A few weeks ago Morningstar’s Jim Callahan asked whether banks have moats. He felt that banks have high relative switching costs and cost advantages.
Gannon On Investing presented a different take on bank moats. Geoff Gannon did not really see high switching costs establishing moats around banks. He instead thought that bank transactions had similar characteristics to Gillette razor blades. Disposable razor blades are sold over and over again at a very low price per transaction, and because the buyer will form a habit and not make much of an effort to compare prices, profits will be higher. In summary, he sees banks as “sticky” businesses. I have a different take on what gives some banks moats.
First, I do not agree with Jim Callahan’s opinion that high relative switch costs give most banks moats. My personal experience is that it is fairly easy to switch retail bank accounts. Business accounts that provide lots of services might be a different story, but personal checking accounts are easy to move to another checking accounts . The only challenge is finding your pin number to change your direct deposits from your employeer.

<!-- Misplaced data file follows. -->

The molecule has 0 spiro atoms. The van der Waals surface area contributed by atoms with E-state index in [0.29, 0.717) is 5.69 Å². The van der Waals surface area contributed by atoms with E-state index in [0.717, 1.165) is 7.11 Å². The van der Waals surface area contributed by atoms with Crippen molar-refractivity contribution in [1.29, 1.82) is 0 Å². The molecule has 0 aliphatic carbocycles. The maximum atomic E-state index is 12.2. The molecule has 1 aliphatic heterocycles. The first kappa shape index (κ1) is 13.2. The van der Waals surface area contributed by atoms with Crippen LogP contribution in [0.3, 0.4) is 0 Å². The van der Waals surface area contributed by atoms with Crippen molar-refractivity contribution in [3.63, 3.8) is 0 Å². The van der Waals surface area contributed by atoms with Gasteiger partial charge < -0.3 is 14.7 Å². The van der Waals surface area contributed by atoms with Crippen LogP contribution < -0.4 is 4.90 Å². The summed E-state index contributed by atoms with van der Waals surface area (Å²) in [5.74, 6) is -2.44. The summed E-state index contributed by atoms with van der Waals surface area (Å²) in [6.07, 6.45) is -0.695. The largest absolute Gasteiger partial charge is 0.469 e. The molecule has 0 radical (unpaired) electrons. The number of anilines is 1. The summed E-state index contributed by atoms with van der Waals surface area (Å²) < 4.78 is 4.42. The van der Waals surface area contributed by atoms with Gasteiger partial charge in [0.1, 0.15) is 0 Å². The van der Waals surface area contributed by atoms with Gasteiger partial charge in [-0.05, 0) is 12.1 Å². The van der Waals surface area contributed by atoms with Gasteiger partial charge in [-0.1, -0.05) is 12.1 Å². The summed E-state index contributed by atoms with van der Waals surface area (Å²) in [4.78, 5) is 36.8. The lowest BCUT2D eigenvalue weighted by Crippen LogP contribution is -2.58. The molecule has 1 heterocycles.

Second, I agree in part with Geoff Gannon that the small and frequent “costs” (lower interest rates and fees) associated with retail banking keep many consumers from shopping around. The cost of researching alternatives and the uncertainty of switching to an unfamiliar bank can seem to outweigh the benefits in many people’s minds in the short-term. However, I don’t believe that this “stickiness” alone gives a bank a moat, especial in today’s information age. One can easily go online and discover tables detailing the best banks with the highest savings rates and lowest fees.